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"As will be clear in other chapters of this book, the end result of the adoption of permaculture strategies in any country or region will be to dramatically reduce the area of the agricultural environment needed by the households and the settlements of people, and to release much of the landscape for the sole use of wildlife and for re-occupation by endemic flora. Respect for all life forms is a basic, and in fact essential, ethic for all people." (Mollison, permaculture a designers manual, page 9 )

I know there are a lot of people who cannot afford to take a PDC, and some who somehow feel it's a pyramid scheme, but why don't we all at least get the book?
 
Tyler Ludens
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Kyrt Ryder wrote:
So far as I'm aware Mollison's primary goal in Zone 5 was encouraging Permaculturalists to leave the bush alone, not to create productive human systems and then give them back to the bush. [Not saying there isn't a certain amount of place for the latter, but that seems more like a multi-generational project to me.]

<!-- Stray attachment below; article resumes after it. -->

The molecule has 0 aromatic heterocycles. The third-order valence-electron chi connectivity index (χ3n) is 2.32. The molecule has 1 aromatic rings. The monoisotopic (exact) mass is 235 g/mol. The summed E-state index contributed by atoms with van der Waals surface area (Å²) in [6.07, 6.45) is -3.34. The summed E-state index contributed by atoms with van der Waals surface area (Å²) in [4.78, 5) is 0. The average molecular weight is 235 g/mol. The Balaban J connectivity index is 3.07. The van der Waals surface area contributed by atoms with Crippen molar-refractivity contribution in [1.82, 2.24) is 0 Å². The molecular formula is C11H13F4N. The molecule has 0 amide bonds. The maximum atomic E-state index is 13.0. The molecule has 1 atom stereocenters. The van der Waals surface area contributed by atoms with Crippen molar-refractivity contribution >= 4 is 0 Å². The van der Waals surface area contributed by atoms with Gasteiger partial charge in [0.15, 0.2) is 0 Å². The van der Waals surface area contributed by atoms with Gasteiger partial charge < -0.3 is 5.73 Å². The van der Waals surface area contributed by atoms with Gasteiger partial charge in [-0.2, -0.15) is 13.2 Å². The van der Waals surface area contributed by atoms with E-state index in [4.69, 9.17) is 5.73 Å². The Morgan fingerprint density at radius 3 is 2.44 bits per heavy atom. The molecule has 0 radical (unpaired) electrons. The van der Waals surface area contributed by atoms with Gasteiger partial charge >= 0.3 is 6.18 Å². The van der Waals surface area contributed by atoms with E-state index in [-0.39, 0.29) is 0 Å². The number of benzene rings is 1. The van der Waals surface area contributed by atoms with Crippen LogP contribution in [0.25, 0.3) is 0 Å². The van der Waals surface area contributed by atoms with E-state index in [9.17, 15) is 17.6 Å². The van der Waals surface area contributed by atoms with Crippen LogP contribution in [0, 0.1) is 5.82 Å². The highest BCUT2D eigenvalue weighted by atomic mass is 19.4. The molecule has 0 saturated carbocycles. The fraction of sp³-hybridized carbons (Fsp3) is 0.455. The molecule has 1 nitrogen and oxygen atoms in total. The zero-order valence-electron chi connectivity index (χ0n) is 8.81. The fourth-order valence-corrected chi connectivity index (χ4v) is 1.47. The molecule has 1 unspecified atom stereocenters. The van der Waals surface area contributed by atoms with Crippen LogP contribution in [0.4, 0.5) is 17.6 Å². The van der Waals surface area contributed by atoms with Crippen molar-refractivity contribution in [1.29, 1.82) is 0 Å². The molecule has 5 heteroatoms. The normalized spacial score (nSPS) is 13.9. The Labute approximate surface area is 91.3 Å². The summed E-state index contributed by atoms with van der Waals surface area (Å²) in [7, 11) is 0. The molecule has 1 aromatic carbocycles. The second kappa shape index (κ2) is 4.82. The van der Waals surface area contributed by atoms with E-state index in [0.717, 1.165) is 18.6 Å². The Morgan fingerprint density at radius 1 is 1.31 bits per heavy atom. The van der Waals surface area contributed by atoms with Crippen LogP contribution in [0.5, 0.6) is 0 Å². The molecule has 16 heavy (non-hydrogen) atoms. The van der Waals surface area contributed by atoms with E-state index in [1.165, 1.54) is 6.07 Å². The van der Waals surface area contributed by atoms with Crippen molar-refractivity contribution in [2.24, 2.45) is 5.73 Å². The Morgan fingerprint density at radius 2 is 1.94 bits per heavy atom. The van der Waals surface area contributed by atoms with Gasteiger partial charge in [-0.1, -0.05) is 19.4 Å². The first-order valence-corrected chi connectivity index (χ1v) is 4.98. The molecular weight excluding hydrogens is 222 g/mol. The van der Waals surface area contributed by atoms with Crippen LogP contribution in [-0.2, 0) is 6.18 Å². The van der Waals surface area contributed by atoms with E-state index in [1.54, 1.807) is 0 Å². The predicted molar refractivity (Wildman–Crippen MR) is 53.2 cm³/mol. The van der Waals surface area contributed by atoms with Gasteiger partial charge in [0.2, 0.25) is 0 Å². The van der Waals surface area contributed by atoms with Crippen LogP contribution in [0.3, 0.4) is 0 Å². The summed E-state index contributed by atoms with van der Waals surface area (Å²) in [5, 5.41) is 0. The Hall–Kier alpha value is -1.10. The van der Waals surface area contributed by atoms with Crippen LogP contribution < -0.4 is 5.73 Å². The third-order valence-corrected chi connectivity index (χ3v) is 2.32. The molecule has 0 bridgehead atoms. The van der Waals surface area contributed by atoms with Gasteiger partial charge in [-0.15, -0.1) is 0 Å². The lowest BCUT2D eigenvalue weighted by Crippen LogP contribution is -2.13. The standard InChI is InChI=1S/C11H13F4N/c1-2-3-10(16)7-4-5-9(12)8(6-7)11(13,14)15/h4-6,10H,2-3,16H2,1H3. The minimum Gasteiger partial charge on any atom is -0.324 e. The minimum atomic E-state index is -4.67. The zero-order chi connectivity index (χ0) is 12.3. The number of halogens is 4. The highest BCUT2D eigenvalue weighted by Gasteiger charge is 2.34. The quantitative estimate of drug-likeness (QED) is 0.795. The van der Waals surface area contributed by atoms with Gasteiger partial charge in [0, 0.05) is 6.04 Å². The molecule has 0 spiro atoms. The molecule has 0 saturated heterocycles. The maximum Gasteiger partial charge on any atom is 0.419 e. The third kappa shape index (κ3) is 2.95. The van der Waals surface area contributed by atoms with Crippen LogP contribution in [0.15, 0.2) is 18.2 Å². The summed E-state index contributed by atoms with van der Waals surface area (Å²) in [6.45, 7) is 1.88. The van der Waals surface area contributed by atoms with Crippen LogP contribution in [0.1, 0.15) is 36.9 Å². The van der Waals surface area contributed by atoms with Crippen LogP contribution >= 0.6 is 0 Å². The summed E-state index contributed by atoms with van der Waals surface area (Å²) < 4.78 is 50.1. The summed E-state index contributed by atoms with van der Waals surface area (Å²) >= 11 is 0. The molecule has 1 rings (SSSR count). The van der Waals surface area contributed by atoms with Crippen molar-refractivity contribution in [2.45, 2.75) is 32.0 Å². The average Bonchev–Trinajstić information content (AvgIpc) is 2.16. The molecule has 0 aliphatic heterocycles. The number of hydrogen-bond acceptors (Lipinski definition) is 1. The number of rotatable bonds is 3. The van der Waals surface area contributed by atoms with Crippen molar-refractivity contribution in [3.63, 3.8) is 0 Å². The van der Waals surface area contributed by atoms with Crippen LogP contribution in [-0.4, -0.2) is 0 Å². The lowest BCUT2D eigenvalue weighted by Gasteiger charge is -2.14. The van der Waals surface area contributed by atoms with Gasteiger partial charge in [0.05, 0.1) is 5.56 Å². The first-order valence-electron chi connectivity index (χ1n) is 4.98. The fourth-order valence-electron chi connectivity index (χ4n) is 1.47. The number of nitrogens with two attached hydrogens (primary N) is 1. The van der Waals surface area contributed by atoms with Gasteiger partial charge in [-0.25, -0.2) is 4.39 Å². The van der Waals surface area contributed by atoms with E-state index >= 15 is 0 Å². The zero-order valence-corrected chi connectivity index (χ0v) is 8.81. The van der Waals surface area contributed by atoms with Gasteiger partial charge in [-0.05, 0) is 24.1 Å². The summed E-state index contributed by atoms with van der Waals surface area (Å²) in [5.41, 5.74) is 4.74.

From Chapter 1, page 6-7:

"As the basic of permaculture is beneficial design, it can be added to all other ethical training and skills, and has the potential for taking a place in all human endeavors. In the broad landscape, however, permaculture concentrates on already-settled areas and agricultural lands. Almost all of these need drastic rehabilitation and re-thinking. One certain result of using our skills to integrate food supply and settlement, to catch water from our roof areas, and to place nearby a zone of fuel forest which receives wastes and supplies energy, will be to free most of the area of the globe for the rehabilitation of natural systems. These need never be looked upon as 'of use to people', except in the very broad sense of global health."

Page 7:

"We abused the land and laid waste to systems we need never have disturbed had we attended to our home gardens and settlements. If we need to state a set of ethics on natural systems, then let it be thus:

- Implacable and uncompromising opposition to further disturbance of any remaining natural forests, where most species are still in balance;